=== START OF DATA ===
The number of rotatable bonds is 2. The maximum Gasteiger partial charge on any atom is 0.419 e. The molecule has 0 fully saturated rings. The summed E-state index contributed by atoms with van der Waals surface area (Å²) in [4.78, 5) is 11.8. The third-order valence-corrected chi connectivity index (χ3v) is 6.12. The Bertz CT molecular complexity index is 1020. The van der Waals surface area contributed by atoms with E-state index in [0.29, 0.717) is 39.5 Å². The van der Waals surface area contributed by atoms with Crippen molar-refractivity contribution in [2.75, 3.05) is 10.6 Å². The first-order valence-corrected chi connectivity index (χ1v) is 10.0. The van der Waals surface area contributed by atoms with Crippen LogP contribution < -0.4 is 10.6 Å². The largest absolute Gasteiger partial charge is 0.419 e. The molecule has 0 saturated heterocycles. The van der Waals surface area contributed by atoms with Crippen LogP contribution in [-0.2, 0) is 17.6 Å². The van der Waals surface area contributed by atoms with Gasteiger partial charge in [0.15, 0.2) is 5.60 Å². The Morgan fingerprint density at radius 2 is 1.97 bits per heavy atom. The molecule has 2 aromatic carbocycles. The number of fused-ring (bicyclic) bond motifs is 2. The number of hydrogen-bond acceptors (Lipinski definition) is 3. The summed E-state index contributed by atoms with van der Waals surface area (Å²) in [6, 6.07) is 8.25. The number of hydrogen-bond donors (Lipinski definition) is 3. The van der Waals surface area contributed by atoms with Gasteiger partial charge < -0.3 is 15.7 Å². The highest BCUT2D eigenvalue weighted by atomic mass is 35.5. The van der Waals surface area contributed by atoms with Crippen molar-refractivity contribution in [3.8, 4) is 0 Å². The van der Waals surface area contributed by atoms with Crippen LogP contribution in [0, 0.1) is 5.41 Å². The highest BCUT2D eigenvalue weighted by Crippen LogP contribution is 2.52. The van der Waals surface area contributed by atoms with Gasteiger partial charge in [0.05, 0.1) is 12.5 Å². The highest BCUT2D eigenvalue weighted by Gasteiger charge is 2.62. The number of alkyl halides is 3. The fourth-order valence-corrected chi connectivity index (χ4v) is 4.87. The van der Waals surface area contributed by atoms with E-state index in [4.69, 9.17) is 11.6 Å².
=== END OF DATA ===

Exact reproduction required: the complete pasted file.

The number of rotatable bonds is 2. The maximum Gasteiger partial charge on any atom is 0.419 e. The molecule has 0 fully saturated rings. The summed E-state index contributed by atoms with van der Waals surface area (Å²) in [4.78, 5) is 11.8. The third-order valence-corrected chi connectivity index (χ3v) is 6.12. The Bertz CT molecular complexity index is 1020. The van der Waals surface area contributed by atoms with E-state index in [0.29, 0.717) is 39.5 Å². The van der Waals surface area contributed by atoms with Crippen molar-refractivity contribution in [2.75, 3.05) is 10.6 Å². The first-order valence-corrected chi connectivity index (χ1v) is 10.0. The van der Waals surface area contributed by atoms with Crippen LogP contribution < -0.4 is 10.6 Å². The largest absolute Gasteiger partial charge is 0.419 e. The molecule has 0 saturated heterocycles. The van der Waals surface area contributed by atoms with Crippen LogP contribution in [-0.2, 0) is 17.6 Å². The van der Waals surface area contributed by atoms with Gasteiger partial charge in [0.15, 0.2) is 5.60 Å². The Morgan fingerprint density at radius 2 is 1.97 bits per heavy atom. The molecule has 2 aromatic carbocycles. The number of fused-ring (bicyclic) bond motifs is 2. The number of hydrogen-bond acceptors (Lipinski definition) is 3. The summed E-state index contributed by atoms with van der Waals surface area (Å²) in [6, 6.07) is 8.25. The number of hydrogen-bond donors (Lipinski definition) is 3. The van der Waals surface area contributed by atoms with Gasteiger partial charge < -0.3 is 15.7 Å². The highest BCUT2D eigenvalue weighted by atomic mass is 35.5. The van der Waals surface area contributed by atoms with Crippen molar-refractivity contribution in [3.8, 4) is 0 Å². The van der Waals surface area contributed by atoms with Crippen LogP contribution in [0, 0.1) is 5.41 Å². The highest BCUT2D eigenvalue weighted by Crippen LogP contribution is 2.52. The van der Waals surface area contributed by atoms with Gasteiger partial charge in [0.05, 0.1) is 12.5 Å². The highest BCUT2D eigenvalue weighted by Gasteiger charge is 2.62. The number of alkyl halides is 3. The fourth-order valence-corrected chi connectivity index (χ4v) is 4.87. The van der Waals surface area contributed by atoms with E-state index in [4.69, 9.17) is 11.6 Å².